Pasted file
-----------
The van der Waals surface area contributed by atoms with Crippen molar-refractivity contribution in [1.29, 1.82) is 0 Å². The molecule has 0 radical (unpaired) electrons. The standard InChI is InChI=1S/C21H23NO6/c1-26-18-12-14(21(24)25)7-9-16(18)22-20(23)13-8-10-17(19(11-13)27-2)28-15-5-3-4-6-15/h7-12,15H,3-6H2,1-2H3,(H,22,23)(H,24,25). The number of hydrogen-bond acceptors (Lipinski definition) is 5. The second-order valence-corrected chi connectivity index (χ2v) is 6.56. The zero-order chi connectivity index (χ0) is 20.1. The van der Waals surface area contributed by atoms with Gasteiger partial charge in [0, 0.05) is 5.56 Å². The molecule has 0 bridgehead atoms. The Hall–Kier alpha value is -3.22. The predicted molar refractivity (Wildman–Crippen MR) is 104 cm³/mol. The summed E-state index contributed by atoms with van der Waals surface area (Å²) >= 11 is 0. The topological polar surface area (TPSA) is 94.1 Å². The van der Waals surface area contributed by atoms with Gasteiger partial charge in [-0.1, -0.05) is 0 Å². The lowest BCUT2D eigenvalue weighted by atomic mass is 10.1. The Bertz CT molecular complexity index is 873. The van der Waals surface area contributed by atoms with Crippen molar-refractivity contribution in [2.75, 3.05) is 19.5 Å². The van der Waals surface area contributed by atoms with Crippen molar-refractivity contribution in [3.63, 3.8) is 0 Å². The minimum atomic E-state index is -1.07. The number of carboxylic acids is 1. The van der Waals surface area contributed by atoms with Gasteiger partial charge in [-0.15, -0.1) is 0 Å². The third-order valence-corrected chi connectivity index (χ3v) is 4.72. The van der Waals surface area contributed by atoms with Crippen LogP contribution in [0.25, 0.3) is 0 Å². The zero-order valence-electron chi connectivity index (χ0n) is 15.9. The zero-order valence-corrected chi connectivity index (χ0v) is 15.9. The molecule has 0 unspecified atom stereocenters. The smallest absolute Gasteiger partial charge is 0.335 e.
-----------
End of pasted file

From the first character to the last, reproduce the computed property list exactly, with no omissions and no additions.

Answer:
The van der Waals surface area contributed by atoms with Crippen molar-refractivity contribution in [1.29, 1.82) is 0 Å². The molecule has 0 radical (unpaired) electrons. The standard InChI is InChI=1S/C21H23NO6/c1-26-18-12-14(21(24)25)7-9-16(18)22-20(23)13-8-10-17(19(11-13)27-2)28-15-5-3-4-6-15/h7-12,15H,3-6H2,1-2H3,(H,22,23)(H,24,25). The number of hydrogen-bond acceptors (Lipinski definition) is 5. The second-order valence-corrected chi connectivity index (χ2v) is 6.56. The zero-order chi connectivity index (χ0) is 20.1. The van der Waals surface area contributed by atoms with Gasteiger partial charge in [0, 0.05) is 5.56 Å². The molecule has 0 bridgehead atoms. The Hall–Kier alpha value is -3.22. The predicted molar refractivity (Wildman–Crippen MR) is 104 cm³/mol. The summed E-state index contributed by atoms with van der Waals surface area (Å²) >= 11 is 0. The topological polar surface area (TPSA) is 94.1 Å². The van der Waals surface area contributed by atoms with Gasteiger partial charge in [-0.1, -0.05) is 0 Å². The lowest BCUT2D eigenvalue weighted by atomic mass is 10.1. The Bertz CT molecular complexity index is 873. The van der Waals surface area contributed by atoms with Crippen molar-refractivity contribution in [2.75, 3.05) is 19.5 Å². The van der Waals surface area contributed by atoms with Crippen molar-refractivity contribution in [3.63, 3.8) is 0 Å². The minimum atomic E-state index is -1.07. The number of carboxylic acids is 1. The van der Waals surface area contributed by atoms with Gasteiger partial charge in [-0.15, -0.1) is 0 Å². The third-order valence-corrected chi connectivity index (χ3v) is 4.72. The van der Waals surface area contributed by atoms with Crippen LogP contribution in [0.25, 0.3) is 0 Å². The zero-order valence-electron chi connectivity index (χ0n) is 15.9. The zero-order valence-corrected chi connectivity index (χ0v) is 15.9. The molecule has 0 unspecified atom stereocenters. The smallest absolute Gasteiger partial charge is 0.335 e.